Customer segmentation – are you missing a trick?

By Michael Wheeldon, Pinnacle Sales Consultancy

Retail Customer segmentation is a valuable tool when you are developing your commercial trading plan and optimizing your sales delivery for your retail and other trading partners. It’s also sometimes an under-utilized asset as many businesses may not always be aware of the advantages segmentation brings to their sales team and bottom line.

(Retail)Customer segmentation helps in understanding better the level of service needed for a customer or collection of customers.  It provides you with a more in-depth understanding of your entire customer base.  It therefore enables you to provide differentiated, but equally relevant, services to all customers.

Yet, well-executed customer segmentation is not being fully exploited by many businesses.

What do we mean by well-executed here?

To me, this means getting together with your leadership team and spending the time to better understand your customers and also decide what options your business has to offer.  Can you identify and provide differentiated services or activities without bringing undue complexity?  You can then realize the highest value of sales from your entire customer base by re-deploying your resources and activities appropriately

How does segmentation achieve this?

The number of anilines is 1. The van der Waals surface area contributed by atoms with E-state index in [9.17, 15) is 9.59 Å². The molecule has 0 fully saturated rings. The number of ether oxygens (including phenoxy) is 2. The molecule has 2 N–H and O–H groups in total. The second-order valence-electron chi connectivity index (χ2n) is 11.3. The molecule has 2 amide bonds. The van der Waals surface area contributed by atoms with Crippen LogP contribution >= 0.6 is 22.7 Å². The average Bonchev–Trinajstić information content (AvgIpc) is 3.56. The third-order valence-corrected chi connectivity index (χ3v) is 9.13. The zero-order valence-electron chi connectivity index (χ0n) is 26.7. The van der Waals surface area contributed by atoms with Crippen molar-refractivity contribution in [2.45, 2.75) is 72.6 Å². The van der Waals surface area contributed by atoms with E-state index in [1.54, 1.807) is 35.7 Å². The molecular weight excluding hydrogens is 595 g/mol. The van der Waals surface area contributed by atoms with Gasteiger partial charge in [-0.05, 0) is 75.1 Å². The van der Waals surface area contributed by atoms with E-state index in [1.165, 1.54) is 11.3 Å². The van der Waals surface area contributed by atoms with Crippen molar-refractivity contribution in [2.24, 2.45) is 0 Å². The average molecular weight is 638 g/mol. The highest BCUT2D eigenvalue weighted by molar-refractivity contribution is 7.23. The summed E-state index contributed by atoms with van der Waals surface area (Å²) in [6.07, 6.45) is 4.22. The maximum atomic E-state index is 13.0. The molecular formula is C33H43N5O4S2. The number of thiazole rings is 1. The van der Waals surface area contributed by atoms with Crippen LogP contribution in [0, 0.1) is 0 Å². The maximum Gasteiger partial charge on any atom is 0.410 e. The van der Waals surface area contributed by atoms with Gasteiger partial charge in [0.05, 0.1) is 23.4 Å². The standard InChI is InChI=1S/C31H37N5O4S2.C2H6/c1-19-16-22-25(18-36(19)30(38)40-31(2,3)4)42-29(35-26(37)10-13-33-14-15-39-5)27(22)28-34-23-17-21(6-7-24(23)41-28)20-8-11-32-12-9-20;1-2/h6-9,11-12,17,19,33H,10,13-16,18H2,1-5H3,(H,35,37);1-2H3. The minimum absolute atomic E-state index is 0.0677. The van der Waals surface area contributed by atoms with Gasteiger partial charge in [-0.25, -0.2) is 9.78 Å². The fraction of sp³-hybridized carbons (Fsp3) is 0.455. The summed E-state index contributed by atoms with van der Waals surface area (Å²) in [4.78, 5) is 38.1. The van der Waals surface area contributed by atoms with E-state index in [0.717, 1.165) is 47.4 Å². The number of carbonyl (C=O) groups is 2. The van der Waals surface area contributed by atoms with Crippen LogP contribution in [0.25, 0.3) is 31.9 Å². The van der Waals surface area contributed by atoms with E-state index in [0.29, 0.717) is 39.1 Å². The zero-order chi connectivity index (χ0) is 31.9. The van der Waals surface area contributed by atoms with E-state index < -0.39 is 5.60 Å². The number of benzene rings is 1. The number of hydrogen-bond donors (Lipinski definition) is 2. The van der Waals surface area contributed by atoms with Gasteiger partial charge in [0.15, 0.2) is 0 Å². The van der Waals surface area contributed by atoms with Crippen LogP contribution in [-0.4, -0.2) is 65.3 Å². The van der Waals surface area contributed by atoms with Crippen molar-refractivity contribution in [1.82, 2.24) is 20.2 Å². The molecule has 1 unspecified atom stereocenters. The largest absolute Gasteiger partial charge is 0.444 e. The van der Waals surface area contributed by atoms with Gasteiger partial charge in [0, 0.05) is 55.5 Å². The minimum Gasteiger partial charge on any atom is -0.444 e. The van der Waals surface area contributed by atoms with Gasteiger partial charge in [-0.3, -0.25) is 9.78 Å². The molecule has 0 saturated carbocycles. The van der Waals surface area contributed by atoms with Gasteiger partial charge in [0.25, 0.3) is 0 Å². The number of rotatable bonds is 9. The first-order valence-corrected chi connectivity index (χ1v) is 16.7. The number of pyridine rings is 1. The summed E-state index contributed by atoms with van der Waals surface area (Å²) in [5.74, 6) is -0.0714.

Segmentation forces you and your team to fully analyse and understand your customers. You must drill down to interpret how they operate and their key success factors.  For example, in key accounts one customer group may respond better to a particular promotional offer.  EDLP may appeal to one type of customer but not another, some customers may view logistics as a necessary function while others view it as a source of competitive advantage and already have it integrated with their digital strategy.

Within pharmacy, customers are traditionally segmented by potential but adding further dimensions may provide a source of competitive advantage.  After all, why would a high potential high street pharmacy with a transient patient/consumer base react the same to your sales approach as a high potential pharmacy located in the heart of the community with a much more stable patient/consumer base?  Does this difference provide an opportunity for a differentiated selling call and HCP engagement.

Adopting a segmentation approach may result in differentiated service provision, but also, in many cases, a better response to your customers’ requirements, thereby increasing their satisfaction and your long-term sales figures.

Customer segmentation can also be done for any number of customers for example, in key accounts, segmentation may be limited to 15 – 20 customers and be similar to how marketers create brand portfolios.  For those operating via a large field force, such as dentistry or pharmacy, there could be thousands of customers.

How do you segment customers?

The critical part is determining your segmentation criteria.  This must be conducted in a thorough yet pragmatic way that results in a change in your team’s response to how they engage their customers.  This is no mean feat.